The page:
Now that we are 65 and 72, our age and our health is beginning to be a real consideration. Fortunately, I started thinking about this several years ago. I asked myself what will I do and how will we manage when it becomes more difficult to do the work we need to do?

This past season I hired hourly help in the garden and yard. We found a local young girl of fourteen who is strong and looking to make some money for school clothes. It’s not a perfect system as Olivia is only available on Sunday afternoons because she runs cross county and runs her daily miles every school night, but we have managed to make it work. And this past winter when Gene had his hernia operation we hired a local small business in the short-term to plow our driveway and another local boy to run the snow blower to clear our paths.The total cash out of pocket during Gene’s recovery was less than $100.00.

Some homesteaders find an apprentice or a farm worker and offer room and board in exchange for work. Others turn a spare bedroom or cabin into an Air B&B for extra cash income on the homestead.

Obviously, there is more than one way to make this work but this is what is woring for us.

The moral of this story is to plan ahead about how you might make your elder years’ on the homestead work for you and how you can turn your homestead into a property that will sustain you when you are older.

I hope to convince the editors at MEN that a monthly column written by me with interviews of senior homesteaders who ARE making it work will be both inspirtional and informative.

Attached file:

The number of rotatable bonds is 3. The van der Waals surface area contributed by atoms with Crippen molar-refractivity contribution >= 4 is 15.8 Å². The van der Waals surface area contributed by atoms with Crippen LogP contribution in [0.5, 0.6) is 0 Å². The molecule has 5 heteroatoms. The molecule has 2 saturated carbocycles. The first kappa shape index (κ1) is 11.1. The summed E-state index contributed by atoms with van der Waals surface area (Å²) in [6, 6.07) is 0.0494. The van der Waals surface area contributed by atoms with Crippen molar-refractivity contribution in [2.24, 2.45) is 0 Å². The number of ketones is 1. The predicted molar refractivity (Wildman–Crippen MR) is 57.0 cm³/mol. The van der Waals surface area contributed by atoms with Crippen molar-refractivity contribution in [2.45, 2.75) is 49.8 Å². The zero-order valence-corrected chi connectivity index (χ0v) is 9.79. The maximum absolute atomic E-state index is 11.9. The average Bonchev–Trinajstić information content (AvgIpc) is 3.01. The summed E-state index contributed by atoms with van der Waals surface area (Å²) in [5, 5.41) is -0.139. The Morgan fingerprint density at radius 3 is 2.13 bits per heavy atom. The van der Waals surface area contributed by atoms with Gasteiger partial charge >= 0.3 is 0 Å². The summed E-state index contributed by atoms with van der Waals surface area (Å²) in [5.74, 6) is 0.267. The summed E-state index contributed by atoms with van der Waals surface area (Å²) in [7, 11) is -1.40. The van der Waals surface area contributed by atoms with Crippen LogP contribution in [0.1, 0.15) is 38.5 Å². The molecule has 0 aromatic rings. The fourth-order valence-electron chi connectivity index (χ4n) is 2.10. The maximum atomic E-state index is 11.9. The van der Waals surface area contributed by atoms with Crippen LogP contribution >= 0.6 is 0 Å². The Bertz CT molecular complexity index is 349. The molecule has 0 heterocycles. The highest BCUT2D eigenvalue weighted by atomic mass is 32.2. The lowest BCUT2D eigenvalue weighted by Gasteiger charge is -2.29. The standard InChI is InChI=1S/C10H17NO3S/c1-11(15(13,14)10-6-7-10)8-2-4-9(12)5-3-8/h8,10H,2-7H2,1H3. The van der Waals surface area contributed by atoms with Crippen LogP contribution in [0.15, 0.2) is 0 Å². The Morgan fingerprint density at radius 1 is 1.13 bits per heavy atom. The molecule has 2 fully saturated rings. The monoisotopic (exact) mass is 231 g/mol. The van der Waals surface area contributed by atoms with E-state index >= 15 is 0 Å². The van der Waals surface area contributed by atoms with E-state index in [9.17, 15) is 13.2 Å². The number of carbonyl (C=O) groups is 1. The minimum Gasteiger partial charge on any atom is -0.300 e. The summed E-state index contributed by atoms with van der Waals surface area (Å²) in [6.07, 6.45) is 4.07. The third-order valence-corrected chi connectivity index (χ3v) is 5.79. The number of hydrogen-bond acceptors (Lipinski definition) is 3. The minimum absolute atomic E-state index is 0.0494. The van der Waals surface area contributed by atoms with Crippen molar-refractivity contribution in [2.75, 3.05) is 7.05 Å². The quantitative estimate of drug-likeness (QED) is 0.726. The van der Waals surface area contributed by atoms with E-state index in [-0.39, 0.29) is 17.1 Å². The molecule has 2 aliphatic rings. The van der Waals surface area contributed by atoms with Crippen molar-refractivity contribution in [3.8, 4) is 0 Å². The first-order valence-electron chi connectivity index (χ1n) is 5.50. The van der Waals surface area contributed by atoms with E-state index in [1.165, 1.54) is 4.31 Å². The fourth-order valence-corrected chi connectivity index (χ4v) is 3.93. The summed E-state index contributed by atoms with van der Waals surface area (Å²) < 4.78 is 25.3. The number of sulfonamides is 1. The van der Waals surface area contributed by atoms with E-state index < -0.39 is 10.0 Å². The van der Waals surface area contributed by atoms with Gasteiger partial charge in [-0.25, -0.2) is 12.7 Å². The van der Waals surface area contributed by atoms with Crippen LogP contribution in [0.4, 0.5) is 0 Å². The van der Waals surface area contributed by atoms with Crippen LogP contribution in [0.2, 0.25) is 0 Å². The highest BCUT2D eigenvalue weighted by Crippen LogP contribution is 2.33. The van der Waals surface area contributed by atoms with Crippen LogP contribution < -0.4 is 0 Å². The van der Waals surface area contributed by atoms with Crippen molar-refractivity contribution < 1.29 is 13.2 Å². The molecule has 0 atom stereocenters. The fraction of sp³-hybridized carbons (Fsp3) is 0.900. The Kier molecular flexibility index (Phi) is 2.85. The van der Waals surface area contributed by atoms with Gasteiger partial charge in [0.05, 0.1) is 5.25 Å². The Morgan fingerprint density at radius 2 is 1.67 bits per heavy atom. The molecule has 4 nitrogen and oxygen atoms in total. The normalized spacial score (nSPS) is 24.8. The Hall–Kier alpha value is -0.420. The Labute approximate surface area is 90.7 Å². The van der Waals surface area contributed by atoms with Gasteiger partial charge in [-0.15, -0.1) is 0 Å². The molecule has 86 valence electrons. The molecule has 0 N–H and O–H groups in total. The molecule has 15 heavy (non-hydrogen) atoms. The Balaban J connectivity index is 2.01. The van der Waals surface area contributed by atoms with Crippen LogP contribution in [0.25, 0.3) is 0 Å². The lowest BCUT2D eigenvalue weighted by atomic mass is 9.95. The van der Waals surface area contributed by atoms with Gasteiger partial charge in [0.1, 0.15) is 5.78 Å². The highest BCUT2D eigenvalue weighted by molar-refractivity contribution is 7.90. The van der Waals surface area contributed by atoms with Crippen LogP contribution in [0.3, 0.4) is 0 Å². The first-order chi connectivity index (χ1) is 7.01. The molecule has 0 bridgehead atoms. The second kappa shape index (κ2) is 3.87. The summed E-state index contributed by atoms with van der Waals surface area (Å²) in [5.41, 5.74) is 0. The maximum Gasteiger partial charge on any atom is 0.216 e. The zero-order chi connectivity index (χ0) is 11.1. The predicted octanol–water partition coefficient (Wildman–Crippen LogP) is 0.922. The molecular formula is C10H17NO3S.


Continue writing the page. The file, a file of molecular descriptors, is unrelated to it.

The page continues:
To help support this idea please send your letters/e-mails to:Rebecca Martin>

As always, thank you for following and if you are aging homesteaders and want to share tips with me about how you have made senior homesteading work for you, please contact me. I am always looking for new ideas on how you in the hometead trenches are making it work!

Small House Big Sky Homesteader, Donna

My Piece in The New Pioneer Magazine Is Published

My article and three photographs about our rainwater catchments system has been published in The New Pioneer magazine, Summer issue 2015. I wrote about it first on my blog here…

New Pioneer Cover Summer 2015

Although I have known about this since last winter when I received my acceptance, is always a thrill to open the magazine and find something you have created in it.

I like how they titled it Raincatcher System. Pretty cleaver huh?

This guide to self-reliant living is now available on newsstands everywhere. Since this is a niche market, I’d try Tractor Supply for a copy first. Or order it on-line at This is a quarterly publication and sells for $24.97 for one years subscription.

Small House homesteader and freelance writer, Donna


Published in Living the Country Life

Today I received a hard copy of the early Spring issue, Volume 14. No 1, of Living the County Life magazine.


Living the County Life Cover

This is the issue that published my photograph of our pool shack in the snow. The theme was “Homemade Sheds and Coops” and the magazine printed seven structures and one of them is ours. And, I received payment for it-yea!

The text I wrote reads, “Adding Elements: The back of our pool shack is a canvas I use to add color and visual interest to our garden. The round painted piece is a part of a back of a chair and the three brown items are rusty tool parts. The screen door was a roadside rescue I brought home, painted and hung of the cedar frame of the shack. I find this visually pleasing – a kind of junky funky corner. I am always happy when I walk by and see this display. Even in the snow of winter, this spot brightens my spirit!” 

Pool shack an long row of grasses

 The back of our pool shack with the funky junk I like so well.

This magazine is free and you can subscribe just by visiting its website You can select a printed and mailed copy or enjoy and submit even more pictures on-line.

It’s always a real thrill to see ones work published and it’s even better to get paid!

Small House Homestead, freelancer Donna